Michigan Feature Films, Short Films, Commercials and TV Series
Sons of S Productions is a film production company here in the area. We have a crew that directs and shoots Features, Shorts, Commercials, and TV Series. We are seeking new screenplay submissions that we can make come to life on screen. Sons of S Productions is looking for high concept material and ideas that are unique, unusual, and outrageous. The most popular subjects are Comedies, Romantic Comedies, Action Comedies, Drama, Thrillers, Action, Horror, Science Fiction, and Fantasy. We can also sign and fill out a Non-Disclosure Agreement if you would like. Please follow the submission guidelines below and we will get back with you, once we receive your materials.
Submitting a Screenplay:
Begin your pitch by introducing yourself and listing your qualifications, such as whether you’ve been optioned, sold, produced and/or if you’ve won or placed well in any writing competitions or screenwriting contests. If you haven’t won a screenplay contest, or don’t have any such credentials, just say you’re a “new writer.” People, in general, can be very hopeful about things that are “new”! It might also help your opening by adding a sincere sentence that in some way compliments the person or the company you’re pitching.
Next, include a paragraph that places your script in context by naming its genre and comparing it to a recent commercially successful film that is similar to yours in its content and/or tone. Additionally, you might also want to compare it to a classic film that is similar to yours in its content and/or tone.
Now it’s time to talk about your story. Here, keep things short and sweet by conveying the key elements of your plot as clearly and as concisely as possible. Introduce the main character, her dilemma and her goal, and then explain what she will have to accomplish to overcome her obstacles. Next, without giving away the ending, hint at how the story might be resolved.
When registering to pitch a project to industry executives at Sons of S Productions, you’re required to submit an original Title, Logline and Synopsis of the project, in addition to other elements of the project’s profile (subjects and themes) that may apply, which together creates a “Treatment”. Below are some basic definitions with a bit of guidance for each. This should provide some specific insight for understanding how a pitch should be communicated for each main genre. There are no set rules, but there are some essential practices that help bring your pitch to life on the page.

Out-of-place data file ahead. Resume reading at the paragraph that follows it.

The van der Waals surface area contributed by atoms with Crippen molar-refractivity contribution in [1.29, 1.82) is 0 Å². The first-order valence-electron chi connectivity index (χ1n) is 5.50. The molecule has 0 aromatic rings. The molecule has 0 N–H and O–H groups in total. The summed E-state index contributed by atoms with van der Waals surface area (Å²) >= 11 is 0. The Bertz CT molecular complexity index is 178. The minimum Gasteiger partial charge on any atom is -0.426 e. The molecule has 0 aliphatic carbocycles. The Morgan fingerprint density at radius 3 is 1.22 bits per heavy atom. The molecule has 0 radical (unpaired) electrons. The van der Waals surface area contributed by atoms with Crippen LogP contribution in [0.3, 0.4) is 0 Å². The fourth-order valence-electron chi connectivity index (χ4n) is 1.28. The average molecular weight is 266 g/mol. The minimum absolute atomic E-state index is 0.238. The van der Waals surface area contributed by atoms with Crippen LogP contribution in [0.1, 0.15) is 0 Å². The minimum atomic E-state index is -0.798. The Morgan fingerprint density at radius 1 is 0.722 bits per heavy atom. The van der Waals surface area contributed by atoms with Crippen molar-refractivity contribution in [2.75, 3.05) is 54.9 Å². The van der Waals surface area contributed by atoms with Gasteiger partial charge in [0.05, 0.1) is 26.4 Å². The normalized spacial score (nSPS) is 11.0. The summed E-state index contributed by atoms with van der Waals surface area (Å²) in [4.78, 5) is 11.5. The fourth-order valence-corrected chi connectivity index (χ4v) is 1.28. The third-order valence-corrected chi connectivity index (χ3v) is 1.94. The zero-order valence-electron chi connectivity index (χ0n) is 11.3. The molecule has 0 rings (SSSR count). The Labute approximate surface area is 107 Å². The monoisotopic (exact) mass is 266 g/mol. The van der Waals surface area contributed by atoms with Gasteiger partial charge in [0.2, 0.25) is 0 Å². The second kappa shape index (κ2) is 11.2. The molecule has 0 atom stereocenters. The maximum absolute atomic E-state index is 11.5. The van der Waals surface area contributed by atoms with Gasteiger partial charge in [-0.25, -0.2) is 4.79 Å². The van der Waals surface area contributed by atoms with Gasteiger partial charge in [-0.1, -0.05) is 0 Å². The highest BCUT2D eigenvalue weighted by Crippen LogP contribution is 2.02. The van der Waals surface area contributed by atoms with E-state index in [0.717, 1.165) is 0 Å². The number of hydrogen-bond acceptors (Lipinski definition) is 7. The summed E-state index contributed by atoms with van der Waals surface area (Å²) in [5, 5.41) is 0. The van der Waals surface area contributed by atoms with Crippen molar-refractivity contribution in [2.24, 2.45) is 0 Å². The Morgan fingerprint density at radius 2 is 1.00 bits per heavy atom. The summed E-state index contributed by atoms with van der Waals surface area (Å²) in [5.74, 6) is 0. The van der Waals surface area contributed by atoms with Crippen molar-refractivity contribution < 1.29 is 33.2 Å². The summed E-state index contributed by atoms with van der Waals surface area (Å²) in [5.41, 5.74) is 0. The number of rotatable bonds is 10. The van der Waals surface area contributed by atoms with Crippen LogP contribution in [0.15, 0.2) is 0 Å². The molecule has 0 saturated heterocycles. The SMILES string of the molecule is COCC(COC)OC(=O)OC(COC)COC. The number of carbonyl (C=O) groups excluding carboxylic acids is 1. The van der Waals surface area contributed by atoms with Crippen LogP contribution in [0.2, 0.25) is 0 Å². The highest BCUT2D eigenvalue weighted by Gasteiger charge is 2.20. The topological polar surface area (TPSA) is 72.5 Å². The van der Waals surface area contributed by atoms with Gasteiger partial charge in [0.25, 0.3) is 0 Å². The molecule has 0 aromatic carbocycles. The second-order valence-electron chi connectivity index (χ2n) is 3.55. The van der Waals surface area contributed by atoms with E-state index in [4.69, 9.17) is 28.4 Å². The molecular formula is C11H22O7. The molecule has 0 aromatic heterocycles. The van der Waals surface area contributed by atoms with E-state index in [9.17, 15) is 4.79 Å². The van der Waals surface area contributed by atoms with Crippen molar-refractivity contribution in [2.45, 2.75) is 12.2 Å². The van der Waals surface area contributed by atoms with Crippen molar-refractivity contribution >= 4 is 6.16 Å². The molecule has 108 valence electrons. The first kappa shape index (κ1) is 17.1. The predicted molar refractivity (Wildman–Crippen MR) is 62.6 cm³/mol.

- What’s A Treatment?: [def.- A detailed pitch or summary of a story, format, or concept for the purposes of selling to entertainment industry executives. Length and content varies by genre, but will always include a Logline and Synopsis.]
- Title: A great title is the first thing to draw in a Producer, and ultimately the viewers. It should be clever and clear. Clever, in the way the Title is unique, ironic, compelling or funny. Clear, in the way it tells what it is we’re going to see. Stay away from creative titles that are so off-the-mark there’s no clue or even indirect suggestion as to what the movie or tv show is about. Simple is great. Simple and creative is even better.
- Logline: What’s a Logline? A one or two sentence short pitch that gives the main objective of a story or concept, as well as any unique hook or twist. It does take talent to boil down your overall concept into a one-two punch for a great logline, so practice writing several until you hit on the right message that will hook a potential buyer’s interest in the project. Here’s a few approaches…
- Logline for Screenplay or Movie Concept: Focus on the main character of the story and his or her agenda. You want to focus on the unique premise and circumstances that fuel the story.
- Logline for Scripted TV Series: Its all about character and circumstances. Key on the main character’s unique circumstances and overall agenda through the series.experience or path in the story.
- Synopsis for Screenplay or Movie Concept: This may be 1 to 7 pages, covering the major and critical plot points as they unfold in your screenplay or concept. If your story or concept is fully developed, specify Acts 1, 2 and 3 in your format. You’ll want to focus on writing a very compelling set-up and circumstances for the main character. Focus most of the synopsis’ writing on their journey, the conflicts and challenges they encounter, any unique twists of irony, and of course a climax or resolution that is compelling and unique. Be efficient and avoid too much expository writing. Every sentence needs to move the story forward, and every paragraph needs to enrich the plot and build quickly toward the third act and climax.
- Synopsis for Scripted TV Series: This may be 2 to 5 pages. Focus on the main character, the world we’re discovering through them, and the circumstances of their life. Provide detailed character descriptions to illustrate their relationship dynamics. Detail a sample episode outline for the pilot (a few paragraphs), and perhaps a list of possible episode premises.
How to Apply:
Please email your submissions to: firstname.lastname@example.org